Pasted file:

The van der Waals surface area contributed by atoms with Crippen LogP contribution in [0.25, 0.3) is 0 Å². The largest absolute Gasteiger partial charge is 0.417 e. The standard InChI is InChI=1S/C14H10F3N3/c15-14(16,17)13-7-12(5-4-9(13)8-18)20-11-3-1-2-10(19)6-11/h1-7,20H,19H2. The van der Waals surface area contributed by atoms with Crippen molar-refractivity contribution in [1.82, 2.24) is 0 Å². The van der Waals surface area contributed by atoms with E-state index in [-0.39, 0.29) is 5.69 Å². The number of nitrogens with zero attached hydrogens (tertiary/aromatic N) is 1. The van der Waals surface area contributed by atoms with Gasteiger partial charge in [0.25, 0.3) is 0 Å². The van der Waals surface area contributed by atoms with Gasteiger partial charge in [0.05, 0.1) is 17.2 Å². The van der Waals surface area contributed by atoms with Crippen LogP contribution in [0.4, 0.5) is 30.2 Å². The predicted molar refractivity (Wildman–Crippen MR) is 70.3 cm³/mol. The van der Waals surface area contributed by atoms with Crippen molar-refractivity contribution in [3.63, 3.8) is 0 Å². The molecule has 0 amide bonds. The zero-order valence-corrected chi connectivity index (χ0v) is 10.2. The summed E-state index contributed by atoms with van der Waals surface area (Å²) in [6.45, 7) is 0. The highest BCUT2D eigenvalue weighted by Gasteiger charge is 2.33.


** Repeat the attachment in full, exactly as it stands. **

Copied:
The van der Waals surface area contributed by atoms with Crippen LogP contribution in [0.25, 0.3) is 0 Å². The largest absolute Gasteiger partial charge is 0.417 e. The standard InChI is InChI=1S/C14H10F3N3/c15-14(16,17)13-7-12(5-4-9(13)8-18)20-11-3-1-2-10(19)6-11/h1-7,20H,19H2. The van der Waals surface area contributed by atoms with Crippen molar-refractivity contribution in [1.82, 2.24) is 0 Å². The van der Waals surface area contributed by atoms with E-state index in [-0.39, 0.29) is 5.69 Å². The number of nitrogens with zero attached hydrogens (tertiary/aromatic N) is 1. The van der Waals surface area contributed by atoms with Gasteiger partial charge in [0.25, 0.3) is 0 Å². The van der Waals surface area contributed by atoms with Gasteiger partial charge in [0.05, 0.1) is 17.2 Å². The van der Waals surface area contributed by atoms with Crippen LogP contribution in [0.4, 0.5) is 30.2 Å². The predicted molar refractivity (Wildman–Crippen MR) is 70.3 cm³/mol. The van der Waals surface area contributed by atoms with Crippen molar-refractivity contribution in [3.63, 3.8) is 0 Å². The molecule has 0 amide bonds. The zero-order valence-corrected chi connectivity index (χ0v) is 10.2. The summed E-state index contributed by atoms with van der Waals surface area (Å²) in [6.45, 7) is 0. The highest BCUT2D eigenvalue weighted by Gasteiger charge is 2.33.